In English, "a" becomes "an" when it is followed by a word starting with a vowel sound. A similar thing occurs in Spanish with the word "y", which becomes "e" when preceding a word starting with an "i" sound.

I have searched online and have found educational resources about which situations these specific substitutions are made in. But I haven't been able to find any information about this phenomenon in a broader sense.

Is there a general term in linguistics for words like this, which are replaced by other words in contexts where the next word starts with a particular sound?

  • 1
    We use an before a vowel to avoid a hiatus. Are you asking about Epenthesis? Feb 19, 2021 at 4:01
  • 1
    @JoyfulSadness Clearly not epenthesis, since Spanish y > e does not involve epenthesis. I expect lexical tone sandhi in Chinese (i.e., where 一 ‘one/a’ becomes before tones 1-3 and before tone 4, and 不 ‘not’ becomes before tone 4) would count as the same category here. The overarching term would be dissimilation, though as a category, that’s much too broad, consisting primarily of cases that aren’t function words of this type. I don’t know if a term for this category specifically. Feb 19, 2021 at 9:29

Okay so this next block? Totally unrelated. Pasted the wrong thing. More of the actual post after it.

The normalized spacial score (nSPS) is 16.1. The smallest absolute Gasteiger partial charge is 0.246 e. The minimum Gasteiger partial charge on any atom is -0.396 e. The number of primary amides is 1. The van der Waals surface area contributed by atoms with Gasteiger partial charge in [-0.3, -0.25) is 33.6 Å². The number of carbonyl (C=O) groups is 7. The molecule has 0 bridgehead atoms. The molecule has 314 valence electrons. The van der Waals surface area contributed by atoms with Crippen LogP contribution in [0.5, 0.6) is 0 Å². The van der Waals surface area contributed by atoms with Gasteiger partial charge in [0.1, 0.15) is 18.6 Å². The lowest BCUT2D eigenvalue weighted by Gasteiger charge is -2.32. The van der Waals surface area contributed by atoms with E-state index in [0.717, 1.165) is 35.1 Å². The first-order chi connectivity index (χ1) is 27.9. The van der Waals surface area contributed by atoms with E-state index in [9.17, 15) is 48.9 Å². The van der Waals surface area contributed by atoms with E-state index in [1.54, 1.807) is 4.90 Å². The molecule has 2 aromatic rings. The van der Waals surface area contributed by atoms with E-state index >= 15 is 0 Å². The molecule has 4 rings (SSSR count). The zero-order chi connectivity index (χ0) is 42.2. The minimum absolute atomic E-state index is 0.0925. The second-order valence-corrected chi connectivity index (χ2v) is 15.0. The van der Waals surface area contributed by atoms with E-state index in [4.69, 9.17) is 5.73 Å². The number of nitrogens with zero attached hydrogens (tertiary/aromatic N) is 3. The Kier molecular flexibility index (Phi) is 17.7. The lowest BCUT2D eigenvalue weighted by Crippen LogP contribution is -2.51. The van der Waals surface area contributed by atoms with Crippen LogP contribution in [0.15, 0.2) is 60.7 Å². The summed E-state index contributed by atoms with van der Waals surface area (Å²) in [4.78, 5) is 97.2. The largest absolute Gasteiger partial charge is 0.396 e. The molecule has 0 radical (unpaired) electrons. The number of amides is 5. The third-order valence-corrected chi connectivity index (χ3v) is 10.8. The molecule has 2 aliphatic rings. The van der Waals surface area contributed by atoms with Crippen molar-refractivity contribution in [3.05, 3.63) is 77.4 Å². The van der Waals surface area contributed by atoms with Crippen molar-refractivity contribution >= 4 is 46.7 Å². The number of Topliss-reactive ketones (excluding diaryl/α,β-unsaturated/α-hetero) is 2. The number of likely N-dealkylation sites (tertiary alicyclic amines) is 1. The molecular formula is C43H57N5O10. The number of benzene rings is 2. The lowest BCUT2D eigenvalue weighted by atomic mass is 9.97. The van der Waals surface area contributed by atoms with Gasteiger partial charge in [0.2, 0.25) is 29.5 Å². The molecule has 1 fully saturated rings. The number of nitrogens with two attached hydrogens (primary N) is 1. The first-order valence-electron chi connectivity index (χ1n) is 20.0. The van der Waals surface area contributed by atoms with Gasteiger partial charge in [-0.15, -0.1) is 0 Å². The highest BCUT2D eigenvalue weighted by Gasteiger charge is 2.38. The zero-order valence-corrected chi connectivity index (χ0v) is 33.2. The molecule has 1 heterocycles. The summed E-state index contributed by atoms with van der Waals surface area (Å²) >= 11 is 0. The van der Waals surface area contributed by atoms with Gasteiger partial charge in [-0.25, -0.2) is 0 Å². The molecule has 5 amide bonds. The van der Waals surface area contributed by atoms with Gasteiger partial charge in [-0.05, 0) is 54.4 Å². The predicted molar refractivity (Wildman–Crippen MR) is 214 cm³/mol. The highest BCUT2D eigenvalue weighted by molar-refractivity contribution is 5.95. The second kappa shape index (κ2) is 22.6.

• @JoyfulSadness Well, historically, it is rather the deletion of the /n/ before consonants than the emergence of an epenthetic /n/ before vowels. Feb 19, 2021 at 11:27
  • @jk-ReinstateMonica: I know that (didn't want to complicate things for the OP). Feb 19, 2021 at 11:29
  • 1
    The general term is allomorphy. We say /ə/ and /ən/ are allomorphs of the same morpheme that are in complementary distribution. Similarly, /ðə/ and /ði/ are allomorphs of the same morpheme, both spelled the, but pronounced differently. And then there are irregular suffixes, like the plurals in oxen and sheep, which are allomorphs of the {-Z₁} noun plural suffix.
    – jlawler
    Feb 19, 2021 at 17:21

1 Answer 1


The term you are looking for is probably sandhi rules¹. Sandhi is not necessarily restricted to short words, it can in principle apply to any word.

Examples for languages with rich sandhi rules are Sanskrit and the surviving Celtic languages with their mutations.

EDIT: Another term that is relevant here ist clitic, and there is a process named grammaticalisation that turns full words into affixes via the intermediate step of clitics. This process is specific to short words, long words will be shortened before entering the cline of grammaticalisation.

¹ The link goes to the German wikipedia because their description is in a better state than the English one.

Your Answer

By clicking “Post Your Answer”, you agree to our terms of service and acknowledge you have read our privacy policy.

Not the answer you're looking for? Browse other questions tagged or ask your own question.